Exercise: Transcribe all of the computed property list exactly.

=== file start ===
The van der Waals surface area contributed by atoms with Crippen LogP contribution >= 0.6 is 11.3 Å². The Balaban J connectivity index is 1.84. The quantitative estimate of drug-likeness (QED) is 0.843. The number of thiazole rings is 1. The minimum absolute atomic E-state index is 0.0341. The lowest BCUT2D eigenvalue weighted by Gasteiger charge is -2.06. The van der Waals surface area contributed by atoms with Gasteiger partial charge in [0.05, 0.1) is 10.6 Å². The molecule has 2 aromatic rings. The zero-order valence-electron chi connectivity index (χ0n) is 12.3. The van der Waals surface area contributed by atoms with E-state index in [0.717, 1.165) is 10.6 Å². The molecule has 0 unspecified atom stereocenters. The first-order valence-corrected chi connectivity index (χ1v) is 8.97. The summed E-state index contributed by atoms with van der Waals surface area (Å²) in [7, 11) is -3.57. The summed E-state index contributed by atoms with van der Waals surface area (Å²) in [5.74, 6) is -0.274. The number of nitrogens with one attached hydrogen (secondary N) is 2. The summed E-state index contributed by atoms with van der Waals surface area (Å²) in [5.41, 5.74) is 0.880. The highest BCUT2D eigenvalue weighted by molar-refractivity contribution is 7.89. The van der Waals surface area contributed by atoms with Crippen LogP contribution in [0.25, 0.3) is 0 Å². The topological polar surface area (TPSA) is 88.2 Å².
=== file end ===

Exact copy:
The van der Waals surface area contributed by atoms with Crippen LogP contribution >= 0.6 is 11.3 Å². The Balaban J connectivity index is 1.84. The quantitative estimate of drug-likeness (QED) is 0.843. The number of thiazole rings is 1. The minimum absolute atomic E-state index is 0.0341. The lowest BCUT2D eigenvalue weighted by Gasteiger charge is -2.06. The van der Waals surface area contributed by atoms with Gasteiger partial charge in [0.05, 0.1) is 10.6 Å². The molecule has 2 aromatic rings. The zero-order valence-electron chi connectivity index (χ0n) is 12.3. The van der Waals surface area contributed by atoms with E-state index in [0.717, 1.165) is 10.6 Å². The molecule has 0 unspecified atom stereocenters. The first-order valence-corrected chi connectivity index (χ1v) is 8.97. The summed E-state index contributed by atoms with van der Waals surface area (Å²) in [7, 11) is -3.57. The summed E-state index contributed by atoms with van der Waals surface area (Å²) in [5.74, 6) is -0.274. The number of nitrogens with one attached hydrogen (secondary N) is 2. The summed E-state index contributed by atoms with van der Waals surface area (Å²) in [5.41, 5.74) is 0.880. The highest BCUT2D eigenvalue weighted by molar-refractivity contribution is 7.89. The van der Waals surface area contributed by atoms with Crippen LogP contribution in [0.25, 0.3) is 0 Å². The topological polar surface area (TPSA) is 88.2 Å².